This week the Queensland Building and Development Dispute Resolution Committee (the Committee) established to hear the appeal against the enforcement notice issued by the Brisbane City Council (BCC) to the owners of the Tiny House on Wheels (THOW) “formed the view that the THOW does not constitute building works as defined under the Building Act and accordingly the Enforcement Notice issued by the Council should be set aside”.
What does this mean?
A little bit of history first.
Prior to installation, the THOW owners sought advice from BCC regarding the legitimacy of setting up a THOW in someone’s backyard. The advice received confirmed that living in a caravan in a backyard in Brisbane is legal provided that no public nuisance is caused and the occupant/s have appropriate access to toilet and refuse disposal facilities. The THOW was subsequently positioned at the rear of a long narrow lot with an existing dwelling in Red Hill, an inner-city suburb of Brisbane. Following a complaint from a neighbour, a council compliance officer came to inspect the THOW and determined that it would require a building permit for a Class 1A Habitable Structure (as defined in the Building Code). When the Enforcement Notice arrived from the Council, the lot owners and the THOW owners engaged ESC Consulting to lodge an appeal via the Building and Development Dispute Resolution Committee process. The grounds of appeal contended that the THOW was incorrectly classified as a Class 1A Habitable Structure because it is a road registered moveable dwelling, more specifically a ‘caravan’, in accordance with the definition under the Residential Tenancies and Rooming Accommodation Act 2008 and the Transport Operations (Road Use Management) Act 1995. The THOW should therefore not be regulated by the Building Act 1975 as it does not constitute building works.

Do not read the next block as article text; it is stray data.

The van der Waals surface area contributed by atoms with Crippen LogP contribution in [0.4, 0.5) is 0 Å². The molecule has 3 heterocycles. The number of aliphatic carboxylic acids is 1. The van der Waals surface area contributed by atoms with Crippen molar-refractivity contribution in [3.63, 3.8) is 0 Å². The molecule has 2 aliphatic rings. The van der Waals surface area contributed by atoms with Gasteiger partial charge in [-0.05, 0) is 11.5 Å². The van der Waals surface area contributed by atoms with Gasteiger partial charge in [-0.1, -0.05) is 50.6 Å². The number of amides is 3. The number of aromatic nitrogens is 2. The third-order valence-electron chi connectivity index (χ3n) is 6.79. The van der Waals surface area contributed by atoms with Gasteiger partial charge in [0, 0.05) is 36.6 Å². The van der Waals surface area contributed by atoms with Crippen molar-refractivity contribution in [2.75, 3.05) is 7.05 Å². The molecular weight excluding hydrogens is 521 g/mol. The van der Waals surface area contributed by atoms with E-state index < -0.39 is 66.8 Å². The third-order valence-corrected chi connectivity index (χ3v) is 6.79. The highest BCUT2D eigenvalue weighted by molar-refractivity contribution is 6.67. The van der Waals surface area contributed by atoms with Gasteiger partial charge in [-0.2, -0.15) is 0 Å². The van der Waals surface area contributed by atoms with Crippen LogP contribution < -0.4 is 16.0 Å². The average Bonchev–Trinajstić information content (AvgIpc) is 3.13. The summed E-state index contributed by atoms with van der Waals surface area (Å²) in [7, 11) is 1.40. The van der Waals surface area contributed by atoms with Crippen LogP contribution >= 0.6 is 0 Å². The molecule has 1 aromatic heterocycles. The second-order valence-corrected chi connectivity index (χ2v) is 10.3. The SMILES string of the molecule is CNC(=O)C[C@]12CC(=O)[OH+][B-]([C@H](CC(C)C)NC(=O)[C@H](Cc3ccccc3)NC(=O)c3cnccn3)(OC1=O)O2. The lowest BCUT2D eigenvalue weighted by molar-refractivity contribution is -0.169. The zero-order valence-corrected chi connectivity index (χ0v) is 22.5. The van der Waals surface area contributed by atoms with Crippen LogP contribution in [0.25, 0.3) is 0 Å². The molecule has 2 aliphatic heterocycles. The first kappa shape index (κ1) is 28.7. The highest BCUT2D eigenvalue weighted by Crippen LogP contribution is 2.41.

The Committee considered all the relevant legislation including Council’s local laws but had to refer to case law in order to determine whether the THOW was a building or structure. The Committee admitted that the facts raised some difficult questions and concluded that the THOW was neither a building nor structure as there is no intention for it to become fixed to the site. The key factors included: the temporary installation of the THOW on concrete blocks for stability and levelling (i.e. the THOW was resting under its own weight); the demountable timber deck; the design for easy dismantling of the composting toilet and its drainage trench; the continued registration of the trailer and the ownership of the site and the THOW by different parties.
Where to from here?
The Committee’s decision represents the State Government’s legislative position regarding the classification of the THOW. The implication is that THOWs are not regulated by the State planning and building legislative framework and are treated like caravans. Individual councils however may have local ordinances which specifically restrict the practice of residing in a caravan on residential land.